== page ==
Sustainable Health Enterprises (SHE), with technical assistance from North Carolina State University and Massachusetts Institute of Technology, has designed the SHE LaunchPad, a menstrual pad that utilizes patent-pending technology to transform agro-waste, in this case, banana fibers, into highly absorbent material without the use of chemicals. Photographer: Elizabeth Scharpf/SHE via Bloomberg

Sustainable Health Enterprises (SHE), with technical assistance from North Carolina State University and Massachusetts Institute of Technology, has designed the SHE LaunchPad, a menstrual pad that utilizes patent-pending technology to transform agro-waste, in this case, banana fibers, into highly absorbent material without the use of chemicals. Photographer: Elizabeth Scharpf/SHE via Bloomberg

Across the world’s largest democracy, where a decade of economic growth nearing 8 percent a year has tripled per-capita income, millions of women are held back by shame around their most basic sanitary needs.

Teenage girls and young women are encouraged to go to school and enter the workforce, yet have little access to the infrastructure and products — separate bathrooms, sanitary pads — that will help them succeed. Taboos around sexual health reflect a level of discomfort with the female body that affects women’s contribution to the economy and marks India as the third-worst nation in Asia for gender inequality.

“When our periods start, it becomes much harder,” explains Sushma, who wears a faded floral-patterned sari with silver toe rings and colorful glass bangles jangling on her arms. She was 15 years old when her mother showed her how to use fabric torn from discarded saris to handle her monthly period.

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Toxic waste’s health impact in Asia similar to malaria’s

Toxic waste’s health impact in Asia similar to malaria’s |Source: Prime Sarmiento, SciDev Net, Aug 7, 2013|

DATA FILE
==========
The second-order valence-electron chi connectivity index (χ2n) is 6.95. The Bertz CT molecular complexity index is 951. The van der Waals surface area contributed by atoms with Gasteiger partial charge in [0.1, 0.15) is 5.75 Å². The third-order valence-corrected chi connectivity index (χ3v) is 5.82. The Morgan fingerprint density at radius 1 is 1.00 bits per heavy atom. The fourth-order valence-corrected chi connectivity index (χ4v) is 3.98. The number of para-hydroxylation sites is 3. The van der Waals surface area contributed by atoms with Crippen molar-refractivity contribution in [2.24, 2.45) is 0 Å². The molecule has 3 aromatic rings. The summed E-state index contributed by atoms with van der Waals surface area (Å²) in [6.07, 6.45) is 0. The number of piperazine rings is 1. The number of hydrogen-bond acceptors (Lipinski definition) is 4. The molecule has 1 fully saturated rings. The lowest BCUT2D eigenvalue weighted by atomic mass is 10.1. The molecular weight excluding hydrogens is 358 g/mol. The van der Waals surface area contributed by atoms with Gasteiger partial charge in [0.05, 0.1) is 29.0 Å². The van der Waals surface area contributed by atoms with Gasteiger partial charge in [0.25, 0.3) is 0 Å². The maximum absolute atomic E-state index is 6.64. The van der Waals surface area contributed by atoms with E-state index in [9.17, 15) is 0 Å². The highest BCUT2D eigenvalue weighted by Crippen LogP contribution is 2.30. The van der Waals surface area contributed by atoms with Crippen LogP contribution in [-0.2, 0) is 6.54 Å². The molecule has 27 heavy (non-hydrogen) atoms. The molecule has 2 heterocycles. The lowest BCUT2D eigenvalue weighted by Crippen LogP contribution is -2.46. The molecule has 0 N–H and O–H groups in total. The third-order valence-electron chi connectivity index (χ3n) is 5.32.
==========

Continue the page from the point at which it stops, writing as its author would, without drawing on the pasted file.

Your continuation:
Toxic waste is an under-recognised major global health burden comparable to outdoor air pollution and malaria, according to a study.

The paper says that people’s exposure to industrial pollutants such as lead, asbestos and chromium from toxic waste sites in India, Indonesia, and the Philippines in 2010 resulted in the loss of 829,000 years of good health due to serious diseases or early death.

Waste collector Dinesh Mukherjee, 11, watches his friend jump over a puddle of toxic liquid at the Ghazipur landfill in New Delhi November 10, 2011. REUTERS/Parivartan Sharma

Waste collector Dinesh Mukherjee, 11, watches his friend jump over a puddle of toxic liquid at the Ghazipur landfill in New Delhi November 10, 2011. REUTERS/Parivartan Sharma

Such a health burden, the researchers say, is comparable to that caused by outdoor air pollution and malaria — both serious problems in developing countries in Asia. The WHO estimates that people living in India, Indonesia and the Philippines lose a total 1.45 million healthy years per year because of outdoor air pollution and 725,000 healthy years due to malaria.

The researchers sampled 373 sites in the three countries. They found that these sites endanger more than eight million people as their daily exposure to industrial pollutants puts them at risk of developing heart disease, cancer and anaemia. The toxic wastes mainly come from tanneries, mining firms and battery recycling plants.

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Community-driven sanitation improvement in deprived urban neighbourhoods

Community-driven sanitation improvement in deprived urban neighbourhoods: Meeting the challenges of local collective action, co-production, affordability and a trans-sectoral approach, 2013.

Gordon McGranahan.